@Mary Yugo ,
I have already demonstrated that 25 to 30 mV DC across a 1 ohm resistor is possible while passing 1.75 A through it. The AC voltage across the 1 ohm resistor at that time was about 1.3 V true RMS. And there was 25 to 30 V true RMS across the whole circuit at that time.
The handheld voltmeter, when set to DV volts, won't give any indication of AC volts.
The Klein (orange) meter imaged in the Gullstrom-Rossi report reports DV volts, but not by default. It defaults to AC volts, and so must be changed to DC manually.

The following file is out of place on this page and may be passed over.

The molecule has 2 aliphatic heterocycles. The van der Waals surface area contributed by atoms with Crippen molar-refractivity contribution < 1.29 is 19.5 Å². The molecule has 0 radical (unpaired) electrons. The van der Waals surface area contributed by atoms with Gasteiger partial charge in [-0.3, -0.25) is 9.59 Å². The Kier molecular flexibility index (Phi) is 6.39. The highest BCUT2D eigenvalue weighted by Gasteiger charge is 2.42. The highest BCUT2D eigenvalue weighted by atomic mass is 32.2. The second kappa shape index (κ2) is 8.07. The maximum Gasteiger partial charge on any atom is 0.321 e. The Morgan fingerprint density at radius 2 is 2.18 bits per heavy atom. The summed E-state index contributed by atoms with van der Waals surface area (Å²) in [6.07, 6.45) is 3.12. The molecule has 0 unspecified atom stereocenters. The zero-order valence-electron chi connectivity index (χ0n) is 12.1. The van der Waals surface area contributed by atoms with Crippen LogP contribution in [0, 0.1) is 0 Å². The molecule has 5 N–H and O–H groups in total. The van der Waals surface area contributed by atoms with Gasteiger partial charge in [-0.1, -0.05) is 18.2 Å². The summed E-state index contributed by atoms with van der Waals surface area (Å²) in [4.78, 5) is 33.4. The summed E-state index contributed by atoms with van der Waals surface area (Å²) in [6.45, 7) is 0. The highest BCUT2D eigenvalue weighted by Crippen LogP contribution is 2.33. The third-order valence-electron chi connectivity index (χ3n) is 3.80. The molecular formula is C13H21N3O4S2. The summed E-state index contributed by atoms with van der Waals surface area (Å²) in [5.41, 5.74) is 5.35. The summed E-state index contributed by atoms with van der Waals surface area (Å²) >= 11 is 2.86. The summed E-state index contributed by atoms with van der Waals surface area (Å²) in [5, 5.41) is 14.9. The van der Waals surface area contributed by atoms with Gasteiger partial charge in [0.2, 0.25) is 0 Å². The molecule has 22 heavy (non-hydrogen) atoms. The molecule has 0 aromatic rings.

The 1 ohm resistor rated wattage sets the current limit to some degree. They can pass a fair bit of current, but they will get hot. How hot can be used to estimate the current. A 10 W ceramic resistor will reach about 70 C at a 3 W load.